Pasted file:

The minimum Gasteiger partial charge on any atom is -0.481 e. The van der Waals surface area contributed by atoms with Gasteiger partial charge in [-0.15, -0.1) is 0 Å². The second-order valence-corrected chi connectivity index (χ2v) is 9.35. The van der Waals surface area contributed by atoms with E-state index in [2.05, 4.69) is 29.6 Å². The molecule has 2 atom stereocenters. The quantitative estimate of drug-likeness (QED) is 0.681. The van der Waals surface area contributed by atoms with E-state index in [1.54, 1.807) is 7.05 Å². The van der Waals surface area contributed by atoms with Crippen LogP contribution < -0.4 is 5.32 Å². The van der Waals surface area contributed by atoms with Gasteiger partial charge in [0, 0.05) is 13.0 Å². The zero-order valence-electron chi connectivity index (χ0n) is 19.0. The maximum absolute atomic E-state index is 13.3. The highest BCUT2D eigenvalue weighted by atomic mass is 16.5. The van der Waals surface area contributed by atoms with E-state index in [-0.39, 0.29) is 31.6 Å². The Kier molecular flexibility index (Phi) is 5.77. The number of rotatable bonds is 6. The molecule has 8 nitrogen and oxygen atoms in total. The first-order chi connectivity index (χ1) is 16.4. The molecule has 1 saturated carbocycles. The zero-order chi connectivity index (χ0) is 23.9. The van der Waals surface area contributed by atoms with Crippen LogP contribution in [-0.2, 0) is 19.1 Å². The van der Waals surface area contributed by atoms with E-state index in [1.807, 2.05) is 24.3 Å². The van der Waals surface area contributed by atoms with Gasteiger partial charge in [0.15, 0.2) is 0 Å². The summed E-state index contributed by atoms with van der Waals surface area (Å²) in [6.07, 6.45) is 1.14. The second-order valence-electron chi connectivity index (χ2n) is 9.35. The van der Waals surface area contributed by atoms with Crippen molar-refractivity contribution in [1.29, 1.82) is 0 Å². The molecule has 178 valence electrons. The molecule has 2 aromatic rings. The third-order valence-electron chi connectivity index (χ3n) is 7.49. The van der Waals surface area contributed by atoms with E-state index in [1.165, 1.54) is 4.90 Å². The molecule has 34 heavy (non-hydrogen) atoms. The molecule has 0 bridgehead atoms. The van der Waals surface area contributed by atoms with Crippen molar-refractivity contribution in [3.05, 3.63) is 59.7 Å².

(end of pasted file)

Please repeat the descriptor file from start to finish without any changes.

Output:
The minimum Gasteiger partial charge on any atom is -0.481 e. The van der Waals surface area contributed by atoms with Gasteiger partial charge in [-0.15, -0.1) is 0 Å². The second-order valence-corrected chi connectivity index (χ2v) is 9.35. The van der Waals surface area contributed by atoms with E-state index in [2.05, 4.69) is 29.6 Å². The molecule has 2 atom stereocenters. The quantitative estimate of drug-likeness (QED) is 0.681. The van der Waals surface area contributed by atoms with E-state index in [1.54, 1.807) is 7.05 Å². The van der Waals surface area contributed by atoms with Crippen LogP contribution < -0.4 is 5.32 Å². The van der Waals surface area contributed by atoms with Gasteiger partial charge in [0, 0.05) is 13.0 Å². The zero-order valence-electron chi connectivity index (χ0n) is 19.0. The maximum absolute atomic E-state index is 13.3. The highest BCUT2D eigenvalue weighted by atomic mass is 16.5. The van der Waals surface area contributed by atoms with E-state index in [-0.39, 0.29) is 31.6 Å². The Kier molecular flexibility index (Phi) is 5.77. The number of rotatable bonds is 6. The molecule has 8 nitrogen and oxygen atoms in total. The first-order chi connectivity index (χ1) is 16.4. The molecule has 1 saturated carbocycles. The zero-order chi connectivity index (χ0) is 23.9. The van der Waals surface area contributed by atoms with Crippen LogP contribution in [-0.2, 0) is 19.1 Å². The van der Waals surface area contributed by atoms with E-state index in [1.807, 2.05) is 24.3 Å². The van der Waals surface area contributed by atoms with Gasteiger partial charge in [0.15, 0.2) is 0 Å². The summed E-state index contributed by atoms with van der Waals surface area (Å²) in [6.07, 6.45) is 1.14. The second-order valence-electron chi connectivity index (χ2n) is 9.35. The van der Waals surface area contributed by atoms with Crippen molar-refractivity contribution in [1.29, 1.82) is 0 Å². The molecule has 178 valence electrons. The molecule has 2 aromatic rings. The third-order valence-electron chi connectivity index (χ3n) is 7.49. The van der Waals surface area contributed by atoms with E-state index in [1.165, 1.54) is 4.90 Å². The molecule has 34 heavy (non-hydrogen) atoms. The molecule has 0 bridgehead atoms. The van der Waals surface area contributed by atoms with Crippen molar-refractivity contribution in [3.05, 3.63) is 59.7 Å².